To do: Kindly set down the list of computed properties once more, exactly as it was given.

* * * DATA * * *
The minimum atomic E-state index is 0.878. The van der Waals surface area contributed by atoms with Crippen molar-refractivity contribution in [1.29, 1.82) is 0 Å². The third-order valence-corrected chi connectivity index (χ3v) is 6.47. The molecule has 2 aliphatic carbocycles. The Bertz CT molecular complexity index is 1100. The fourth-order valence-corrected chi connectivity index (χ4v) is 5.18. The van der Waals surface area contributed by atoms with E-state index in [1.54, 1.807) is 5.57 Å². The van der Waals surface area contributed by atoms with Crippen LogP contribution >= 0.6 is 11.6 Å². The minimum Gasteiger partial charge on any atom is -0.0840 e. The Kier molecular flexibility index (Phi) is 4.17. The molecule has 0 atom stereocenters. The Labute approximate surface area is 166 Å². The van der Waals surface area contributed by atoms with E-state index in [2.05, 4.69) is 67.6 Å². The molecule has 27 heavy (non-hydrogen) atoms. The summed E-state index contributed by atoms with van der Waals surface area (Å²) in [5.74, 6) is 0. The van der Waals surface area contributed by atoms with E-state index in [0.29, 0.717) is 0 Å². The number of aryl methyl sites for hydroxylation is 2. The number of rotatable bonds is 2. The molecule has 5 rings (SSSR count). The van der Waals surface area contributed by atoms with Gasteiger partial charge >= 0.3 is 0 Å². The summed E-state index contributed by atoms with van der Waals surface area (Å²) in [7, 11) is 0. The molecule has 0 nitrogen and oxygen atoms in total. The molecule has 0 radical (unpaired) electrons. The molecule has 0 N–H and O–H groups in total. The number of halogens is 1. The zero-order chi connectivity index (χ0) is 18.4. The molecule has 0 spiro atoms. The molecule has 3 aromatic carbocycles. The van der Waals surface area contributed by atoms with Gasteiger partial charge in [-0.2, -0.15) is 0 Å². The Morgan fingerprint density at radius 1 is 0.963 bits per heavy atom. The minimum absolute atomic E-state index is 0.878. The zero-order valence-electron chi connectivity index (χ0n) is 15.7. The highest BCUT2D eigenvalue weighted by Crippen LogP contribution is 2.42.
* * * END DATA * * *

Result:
The minimum atomic E-state index is 0.878. The van der Waals surface area contributed by atoms with Crippen molar-refractivity contribution in [1.29, 1.82) is 0 Å². The third-order valence-corrected chi connectivity index (χ3v) is 6.47. The molecule has 2 aliphatic carbocycles. The Bertz CT molecular complexity index is 1100. The fourth-order valence-corrected chi connectivity index (χ4v) is 5.18. The van der Waals surface area contributed by atoms with E-state index in [1.54, 1.807) is 5.57 Å². The van der Waals surface area contributed by atoms with Crippen LogP contribution >= 0.6 is 11.6 Å². The minimum Gasteiger partial charge on any atom is -0.0840 e. The Kier molecular flexibility index (Phi) is 4.17. The molecule has 0 atom stereocenters. The Labute approximate surface area is 166 Å². The van der Waals surface area contributed by atoms with E-state index in [2.05, 4.69) is 67.6 Å². The molecule has 27 heavy (non-hydrogen) atoms. The summed E-state index contributed by atoms with van der Waals surface area (Å²) in [5.74, 6) is 0. The van der Waals surface area contributed by atoms with E-state index in [0.29, 0.717) is 0 Å². The number of aryl methyl sites for hydroxylation is 2. The number of rotatable bonds is 2. The molecule has 5 rings (SSSR count). The van der Waals surface area contributed by atoms with Gasteiger partial charge >= 0.3 is 0 Å². The summed E-state index contributed by atoms with van der Waals surface area (Å²) in [7, 11) is 0. The molecule has 0 nitrogen and oxygen atoms in total. The molecule has 0 radical (unpaired) electrons. The molecule has 0 N–H and O–H groups in total. The number of halogens is 1. The zero-order chi connectivity index (χ0) is 18.4. The molecule has 0 spiro atoms. The molecule has 3 aromatic carbocycles. The van der Waals surface area contributed by atoms with Gasteiger partial charge in [-0.2, -0.15) is 0 Å². The Morgan fingerprint density at radius 1 is 0.963 bits per heavy atom. The minimum absolute atomic E-state index is 0.878. The zero-order valence-electron chi connectivity index (χ0n) is 15.7. The highest BCUT2D eigenvalue weighted by Crippen LogP contribution is 2.42.